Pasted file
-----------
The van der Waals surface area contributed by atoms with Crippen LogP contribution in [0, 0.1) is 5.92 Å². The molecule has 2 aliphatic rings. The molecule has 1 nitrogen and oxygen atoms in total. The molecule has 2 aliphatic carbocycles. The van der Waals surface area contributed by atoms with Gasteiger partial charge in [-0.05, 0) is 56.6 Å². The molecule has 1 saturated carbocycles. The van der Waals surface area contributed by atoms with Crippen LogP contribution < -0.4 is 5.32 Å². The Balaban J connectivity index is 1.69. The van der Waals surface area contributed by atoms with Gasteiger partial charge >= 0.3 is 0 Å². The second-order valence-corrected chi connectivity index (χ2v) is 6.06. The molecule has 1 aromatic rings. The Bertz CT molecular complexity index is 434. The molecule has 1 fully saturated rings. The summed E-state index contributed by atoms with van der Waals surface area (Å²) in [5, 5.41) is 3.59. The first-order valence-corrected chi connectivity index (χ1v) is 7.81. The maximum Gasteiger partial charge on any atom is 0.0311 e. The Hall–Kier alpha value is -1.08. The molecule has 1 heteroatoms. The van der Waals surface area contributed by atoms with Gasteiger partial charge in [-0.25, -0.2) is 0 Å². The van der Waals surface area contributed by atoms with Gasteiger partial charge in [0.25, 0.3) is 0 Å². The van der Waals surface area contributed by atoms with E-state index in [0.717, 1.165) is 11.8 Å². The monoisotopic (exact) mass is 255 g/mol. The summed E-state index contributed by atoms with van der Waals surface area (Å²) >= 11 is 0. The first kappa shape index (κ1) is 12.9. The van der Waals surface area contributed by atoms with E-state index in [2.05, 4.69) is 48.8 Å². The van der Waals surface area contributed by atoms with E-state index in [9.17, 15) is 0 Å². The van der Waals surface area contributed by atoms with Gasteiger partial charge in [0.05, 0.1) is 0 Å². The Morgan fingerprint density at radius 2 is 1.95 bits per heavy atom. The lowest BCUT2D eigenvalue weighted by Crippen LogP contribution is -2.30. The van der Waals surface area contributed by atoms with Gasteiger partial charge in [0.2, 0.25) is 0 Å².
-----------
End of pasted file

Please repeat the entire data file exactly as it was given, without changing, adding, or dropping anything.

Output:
The van der Waals surface area contributed by atoms with Crippen LogP contribution in [0, 0.1) is 5.92 Å². The molecule has 2 aliphatic rings. The molecule has 1 nitrogen and oxygen atoms in total. The molecule has 2 aliphatic carbocycles. The van der Waals surface area contributed by atoms with Gasteiger partial charge in [-0.05, 0) is 56.6 Å². The molecule has 1 saturated carbocycles. The van der Waals surface area contributed by atoms with Crippen LogP contribution < -0.4 is 5.32 Å². The Balaban J connectivity index is 1.69. The van der Waals surface area contributed by atoms with Gasteiger partial charge >= 0.3 is 0 Å². The second-order valence-corrected chi connectivity index (χ2v) is 6.06. The molecule has 1 aromatic rings. The Bertz CT molecular complexity index is 434. The molecule has 1 fully saturated rings. The summed E-state index contributed by atoms with van der Waals surface area (Å²) in [5, 5.41) is 3.59. The first-order valence-corrected chi connectivity index (χ1v) is 7.81. The maximum Gasteiger partial charge on any atom is 0.0311 e. The Hall–Kier alpha value is -1.08. The molecule has 1 heteroatoms. The van der Waals surface area contributed by atoms with Gasteiger partial charge in [-0.25, -0.2) is 0 Å². The van der Waals surface area contributed by atoms with Gasteiger partial charge in [0.25, 0.3) is 0 Å². The van der Waals surface area contributed by atoms with E-state index in [0.717, 1.165) is 11.8 Å². The monoisotopic (exact) mass is 255 g/mol. The summed E-state index contributed by atoms with van der Waals surface area (Å²) >= 11 is 0. The first kappa shape index (κ1) is 12.9. The van der Waals surface area contributed by atoms with E-state index in [2.05, 4.69) is 48.8 Å². The van der Waals surface area contributed by atoms with E-state index in [9.17, 15) is 0 Å². The van der Waals surface area contributed by atoms with Gasteiger partial charge in [0.05, 0.1) is 0 Å². The Morgan fingerprint density at radius 2 is 1.95 bits per heavy atom. The lowest BCUT2D eigenvalue weighted by Crippen LogP contribution is -2.30. The van der Waals surface area contributed by atoms with Gasteiger partial charge in [0.2, 0.25) is 0 Å².